Philosophical commentary as a genre developed in late antiquity, several hundred years after Plato and Aristotle completed their major works. Generated by a revival of Platonic thought and the availability of the Aristotelian corpus, the commentaries themselves represent an abundance of material, but Miira Tuominen's study is the first systematic introduction to philosophical commentary as a literary form. A lecturer of philosophy at the University of Jyvaskyla in Finland, Tuominen presents the commentators as philosophers in their own right who used the commentary format as a vehicle for original and significant philosophical theory. The commentators-including Aspasius, Galen, Alexander of Aphrodisias, Porphyry, Proclus, Simplicius and others-worked in the Platonist-Aristotelian framework exploring themes such as the nature and justification of knowledge, the nature of the soul, epistemological concerns, psychological questions related to perception and intellect, ethical issues, and metaphysical debates. Building the book around the commentators' discussions of these themes, Tuominen explores the ways in which the ancient commen- taries are 'a rich source of arguments and developments in, sometimes also revisions and criticism of, the Platonic-Aristotelian tradition.' She goes on to relate the commentators' formulation of philosophical problems to similar contemporary problems, integrating them into the historical continuum of Western philosophy. 324 pp.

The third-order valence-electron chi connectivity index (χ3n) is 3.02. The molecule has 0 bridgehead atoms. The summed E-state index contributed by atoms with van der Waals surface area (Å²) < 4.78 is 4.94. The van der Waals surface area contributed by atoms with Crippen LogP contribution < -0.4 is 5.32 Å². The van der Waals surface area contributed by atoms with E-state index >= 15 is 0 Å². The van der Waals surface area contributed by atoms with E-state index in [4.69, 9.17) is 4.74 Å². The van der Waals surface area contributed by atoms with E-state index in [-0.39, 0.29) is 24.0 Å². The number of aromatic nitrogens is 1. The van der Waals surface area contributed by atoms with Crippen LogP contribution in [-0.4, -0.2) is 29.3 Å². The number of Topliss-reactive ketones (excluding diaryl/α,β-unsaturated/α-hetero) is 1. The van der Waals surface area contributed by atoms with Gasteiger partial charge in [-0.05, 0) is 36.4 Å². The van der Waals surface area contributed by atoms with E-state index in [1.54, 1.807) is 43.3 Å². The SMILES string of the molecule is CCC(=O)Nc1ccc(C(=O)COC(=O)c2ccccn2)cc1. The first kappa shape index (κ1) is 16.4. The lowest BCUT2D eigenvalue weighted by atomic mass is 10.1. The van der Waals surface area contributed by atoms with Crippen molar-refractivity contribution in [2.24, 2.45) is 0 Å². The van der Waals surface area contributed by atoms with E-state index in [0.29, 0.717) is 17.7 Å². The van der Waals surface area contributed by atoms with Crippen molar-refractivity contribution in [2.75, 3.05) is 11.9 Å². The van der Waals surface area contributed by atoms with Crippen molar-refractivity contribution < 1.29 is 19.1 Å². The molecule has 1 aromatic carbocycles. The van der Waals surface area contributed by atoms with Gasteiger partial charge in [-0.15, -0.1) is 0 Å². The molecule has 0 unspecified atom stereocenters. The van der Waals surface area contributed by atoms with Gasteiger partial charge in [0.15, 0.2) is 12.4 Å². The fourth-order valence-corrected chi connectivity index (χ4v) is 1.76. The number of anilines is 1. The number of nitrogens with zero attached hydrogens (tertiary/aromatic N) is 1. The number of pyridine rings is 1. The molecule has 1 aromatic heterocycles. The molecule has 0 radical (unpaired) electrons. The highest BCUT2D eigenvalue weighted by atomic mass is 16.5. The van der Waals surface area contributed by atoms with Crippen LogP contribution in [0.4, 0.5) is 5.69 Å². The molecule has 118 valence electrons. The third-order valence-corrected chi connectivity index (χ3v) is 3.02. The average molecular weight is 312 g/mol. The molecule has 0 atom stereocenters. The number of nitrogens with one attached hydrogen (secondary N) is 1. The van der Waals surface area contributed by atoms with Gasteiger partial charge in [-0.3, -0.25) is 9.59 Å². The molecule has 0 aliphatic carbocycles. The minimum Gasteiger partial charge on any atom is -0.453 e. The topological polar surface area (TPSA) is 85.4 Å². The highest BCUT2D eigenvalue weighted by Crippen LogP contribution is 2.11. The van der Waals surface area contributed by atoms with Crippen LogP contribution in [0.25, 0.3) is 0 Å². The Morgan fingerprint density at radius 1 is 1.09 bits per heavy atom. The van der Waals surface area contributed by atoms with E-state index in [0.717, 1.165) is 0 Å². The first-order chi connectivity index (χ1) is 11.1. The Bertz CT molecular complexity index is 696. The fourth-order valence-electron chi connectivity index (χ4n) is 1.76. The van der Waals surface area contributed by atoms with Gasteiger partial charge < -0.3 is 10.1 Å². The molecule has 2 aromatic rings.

An Eighth Day View:
The study of the ancient commentators has developed considerably over the past few decades, fueled by recent translations of their often daunting writings. This book offers the only concise, accessible general introduction currently available to the writings of the late ancient commentators on Aristotle and, to a lesser extent, Plato. Miira Tuominen provides a historical overview followed by a series of thematic chapters on epistemology, science and logic, physics, psychology, metaphysics, and ethics. In particular, she focuses on the writings of Alexander of Aphrodisias, Themistius, Porphyry, Proclus, Philoponus, and Simplicius. Until recently, the late ancient commentators have been understood mainly as sources of information concerning the masters upon whose works they comment. This book offers new insights into their way of doing philosophy in their own right.